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A Bass Jig’s Best Wingman

Posted: November 12th, 2014 by Bill Dance

You know those old Westerns, where somebody “rode shotgun” with the stage coach driver? The guy riding shotgun was basically, back up…insurance of sorts for the perils of the road, that, and well, something that offered added punch. If you think about it, jig trailers do the same thing…they ride shotgun with the jig, to give added insurance, that the job is gonna get done.

A bass jig’s ultimate wingman has to be a trailer. It not only has the jig covered, but it also helps it get the job done.

There’s no doubt, bass jigs are among the most versatile of baits. You can swim, pitch, cast or jig them. They catch fish from a variety of locales and in just as varied conditions. The big bonus of fishing a jig with a trailer is that it makes a good thing better. Jig trailers give jigs even more bass-catching power or appeal.

Can jigs catch bass if not fully-dressed with a trailer? You bet they can, but for one to really do its stuff, you need to dress it for even more success by adding a trailer.

Developments in plastics really helped anglers fishing a trailer on a jig. For years anglers were limited to the old, standard pork chunk. We had to keep them in jars to keep them from drying out, and colors were limited. The early plastic trailers, likewise did not give the action of those today. But today there’s a wider selection of plastic trailers designed for fantastic performance. And these all work to slow the fall rate and keep your lure in the strike zone longer.

There’s no doubt the various colors available today also add eye appeal to your jigs and help them more easily grab a bass’s attention. For example, in stained water you might try a brighter-colored trailer, so has to stand out. It’s a quick fix to help increase your strike-catch ratio, and that’s just one example of how we are not as limited as we once were.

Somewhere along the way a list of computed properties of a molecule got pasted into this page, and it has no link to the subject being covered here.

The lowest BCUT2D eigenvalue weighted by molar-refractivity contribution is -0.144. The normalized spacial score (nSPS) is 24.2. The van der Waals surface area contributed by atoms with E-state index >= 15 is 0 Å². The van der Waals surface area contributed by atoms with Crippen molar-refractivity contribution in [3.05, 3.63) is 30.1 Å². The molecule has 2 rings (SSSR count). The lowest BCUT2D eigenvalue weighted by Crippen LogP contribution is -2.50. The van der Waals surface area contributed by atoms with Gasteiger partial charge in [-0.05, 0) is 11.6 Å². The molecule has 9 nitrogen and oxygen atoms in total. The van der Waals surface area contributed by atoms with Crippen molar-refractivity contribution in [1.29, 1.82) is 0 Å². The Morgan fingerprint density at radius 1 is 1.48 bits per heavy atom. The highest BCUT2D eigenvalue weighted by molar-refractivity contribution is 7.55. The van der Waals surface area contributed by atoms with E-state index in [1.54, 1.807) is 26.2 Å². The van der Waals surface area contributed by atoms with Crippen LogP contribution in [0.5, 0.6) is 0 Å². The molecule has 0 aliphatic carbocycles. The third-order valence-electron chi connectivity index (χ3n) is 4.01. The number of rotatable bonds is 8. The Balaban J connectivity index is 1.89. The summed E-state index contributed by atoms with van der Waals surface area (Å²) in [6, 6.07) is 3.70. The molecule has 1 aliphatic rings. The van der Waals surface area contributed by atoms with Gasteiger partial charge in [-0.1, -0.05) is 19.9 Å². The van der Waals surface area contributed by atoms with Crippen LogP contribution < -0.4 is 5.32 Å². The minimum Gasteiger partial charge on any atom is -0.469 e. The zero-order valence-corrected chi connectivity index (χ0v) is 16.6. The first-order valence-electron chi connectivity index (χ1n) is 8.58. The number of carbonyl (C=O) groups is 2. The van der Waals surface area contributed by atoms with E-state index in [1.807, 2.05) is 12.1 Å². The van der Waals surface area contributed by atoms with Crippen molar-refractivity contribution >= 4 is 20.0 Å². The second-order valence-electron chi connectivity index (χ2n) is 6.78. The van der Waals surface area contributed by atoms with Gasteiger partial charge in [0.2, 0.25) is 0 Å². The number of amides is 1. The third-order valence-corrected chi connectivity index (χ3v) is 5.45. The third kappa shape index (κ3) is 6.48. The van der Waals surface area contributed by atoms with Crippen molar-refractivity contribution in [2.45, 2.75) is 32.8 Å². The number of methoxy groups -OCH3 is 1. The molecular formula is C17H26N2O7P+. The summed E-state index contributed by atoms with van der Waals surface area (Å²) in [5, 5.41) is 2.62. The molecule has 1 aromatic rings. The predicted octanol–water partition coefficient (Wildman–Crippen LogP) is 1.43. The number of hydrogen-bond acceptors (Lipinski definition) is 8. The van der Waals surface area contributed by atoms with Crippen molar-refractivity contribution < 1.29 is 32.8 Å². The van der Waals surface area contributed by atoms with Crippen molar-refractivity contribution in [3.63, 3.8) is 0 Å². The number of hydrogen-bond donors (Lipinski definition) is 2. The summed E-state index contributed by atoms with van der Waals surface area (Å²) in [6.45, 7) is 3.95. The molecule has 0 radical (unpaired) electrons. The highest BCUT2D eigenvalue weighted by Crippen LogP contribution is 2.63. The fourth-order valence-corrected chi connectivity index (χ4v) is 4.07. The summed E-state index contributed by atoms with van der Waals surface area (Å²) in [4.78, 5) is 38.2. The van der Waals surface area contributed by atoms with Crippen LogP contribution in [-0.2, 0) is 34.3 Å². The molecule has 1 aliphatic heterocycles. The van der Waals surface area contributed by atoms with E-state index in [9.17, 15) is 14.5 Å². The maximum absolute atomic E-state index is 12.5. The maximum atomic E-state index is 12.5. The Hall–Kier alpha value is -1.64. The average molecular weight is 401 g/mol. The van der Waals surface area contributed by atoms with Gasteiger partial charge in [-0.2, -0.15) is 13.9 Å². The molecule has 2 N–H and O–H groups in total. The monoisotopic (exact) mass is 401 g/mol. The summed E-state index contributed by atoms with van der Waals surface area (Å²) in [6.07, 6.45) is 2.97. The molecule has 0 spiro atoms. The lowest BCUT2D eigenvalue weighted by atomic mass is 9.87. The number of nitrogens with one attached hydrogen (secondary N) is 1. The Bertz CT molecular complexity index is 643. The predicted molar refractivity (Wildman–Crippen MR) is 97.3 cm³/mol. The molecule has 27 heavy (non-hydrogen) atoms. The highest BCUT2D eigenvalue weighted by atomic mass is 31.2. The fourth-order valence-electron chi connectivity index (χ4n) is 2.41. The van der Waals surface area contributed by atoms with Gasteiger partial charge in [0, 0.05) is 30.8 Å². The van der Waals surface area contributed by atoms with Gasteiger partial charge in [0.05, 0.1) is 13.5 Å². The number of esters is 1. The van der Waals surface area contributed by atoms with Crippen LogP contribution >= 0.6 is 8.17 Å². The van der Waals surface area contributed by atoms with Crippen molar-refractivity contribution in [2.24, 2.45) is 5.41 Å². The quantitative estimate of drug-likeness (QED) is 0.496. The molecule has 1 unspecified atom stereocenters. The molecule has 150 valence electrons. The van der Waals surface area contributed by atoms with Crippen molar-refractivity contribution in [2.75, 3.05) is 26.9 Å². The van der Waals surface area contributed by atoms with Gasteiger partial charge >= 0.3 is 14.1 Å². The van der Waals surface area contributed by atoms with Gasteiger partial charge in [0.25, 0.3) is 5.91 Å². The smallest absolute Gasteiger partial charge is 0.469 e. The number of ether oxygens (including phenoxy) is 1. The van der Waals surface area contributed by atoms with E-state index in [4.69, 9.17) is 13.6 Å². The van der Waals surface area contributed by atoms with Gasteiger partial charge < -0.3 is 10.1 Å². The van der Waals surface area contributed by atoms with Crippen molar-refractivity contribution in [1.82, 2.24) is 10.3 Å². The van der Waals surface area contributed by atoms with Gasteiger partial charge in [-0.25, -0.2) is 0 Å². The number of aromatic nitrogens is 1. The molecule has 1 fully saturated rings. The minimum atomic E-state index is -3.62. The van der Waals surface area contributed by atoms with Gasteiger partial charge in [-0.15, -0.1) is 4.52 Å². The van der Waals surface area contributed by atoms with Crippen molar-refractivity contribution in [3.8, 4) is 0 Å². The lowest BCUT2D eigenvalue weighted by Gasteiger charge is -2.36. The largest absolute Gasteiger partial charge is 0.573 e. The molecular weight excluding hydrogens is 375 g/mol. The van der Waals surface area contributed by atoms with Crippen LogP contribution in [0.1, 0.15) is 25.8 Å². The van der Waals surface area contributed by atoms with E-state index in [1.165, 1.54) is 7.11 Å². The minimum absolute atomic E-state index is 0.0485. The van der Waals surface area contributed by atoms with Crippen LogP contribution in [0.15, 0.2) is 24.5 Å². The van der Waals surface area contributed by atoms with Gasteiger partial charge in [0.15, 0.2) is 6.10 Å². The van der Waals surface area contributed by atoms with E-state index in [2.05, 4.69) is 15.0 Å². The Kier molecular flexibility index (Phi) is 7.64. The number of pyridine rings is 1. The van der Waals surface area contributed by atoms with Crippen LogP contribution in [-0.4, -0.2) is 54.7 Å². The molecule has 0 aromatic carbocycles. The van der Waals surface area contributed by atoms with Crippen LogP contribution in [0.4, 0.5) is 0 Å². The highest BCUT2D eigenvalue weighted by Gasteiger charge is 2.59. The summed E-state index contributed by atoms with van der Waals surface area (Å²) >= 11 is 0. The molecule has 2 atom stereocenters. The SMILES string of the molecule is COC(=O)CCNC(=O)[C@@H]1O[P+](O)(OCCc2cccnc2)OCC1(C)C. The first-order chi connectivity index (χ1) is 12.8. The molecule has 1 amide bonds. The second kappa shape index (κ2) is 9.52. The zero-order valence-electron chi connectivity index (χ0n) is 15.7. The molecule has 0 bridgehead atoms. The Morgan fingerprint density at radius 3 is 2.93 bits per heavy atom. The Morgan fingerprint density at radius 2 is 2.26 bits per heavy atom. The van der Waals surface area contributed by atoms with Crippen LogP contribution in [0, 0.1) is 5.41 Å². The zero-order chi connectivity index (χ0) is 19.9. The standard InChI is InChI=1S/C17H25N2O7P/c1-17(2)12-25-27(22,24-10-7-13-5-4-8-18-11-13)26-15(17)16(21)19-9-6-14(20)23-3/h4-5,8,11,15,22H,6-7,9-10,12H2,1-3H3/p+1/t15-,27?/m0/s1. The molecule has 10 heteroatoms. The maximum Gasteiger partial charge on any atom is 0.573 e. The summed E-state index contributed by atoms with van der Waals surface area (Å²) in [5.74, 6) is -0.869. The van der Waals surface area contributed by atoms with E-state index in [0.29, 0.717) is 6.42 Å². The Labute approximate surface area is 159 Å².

I’m not saying the old pork chunks won’t still catch fish, but these new trailers are better designed, have tremendous action, are less messy, cheaper and certainly add a more tremendous amount of buoyancy than the old pork chunks.

OK, so what about the selecting the size of a trailer? Well, it’s true, bigger trailers provide more disturbance, and draw more attention, while also making for a slower fall. Now, if you are fishing a lake with a lot of small bass, you might want to use a smaller trailer, but if you are in a known big-fish lake, go with the larger trailer. As I said, this one is 3 \0xBD inches, but you can easily trim it down to the size you desire for your jig.

Another tip is that in warmer water, you will tend to want more action. After all, fish are typically more active in warmer temps. So you want to use a trailer with a lot of lifelike action during the times when prey naturally displays a higher level of movement.

That’s all for today, see ya next time.

Bill Dance


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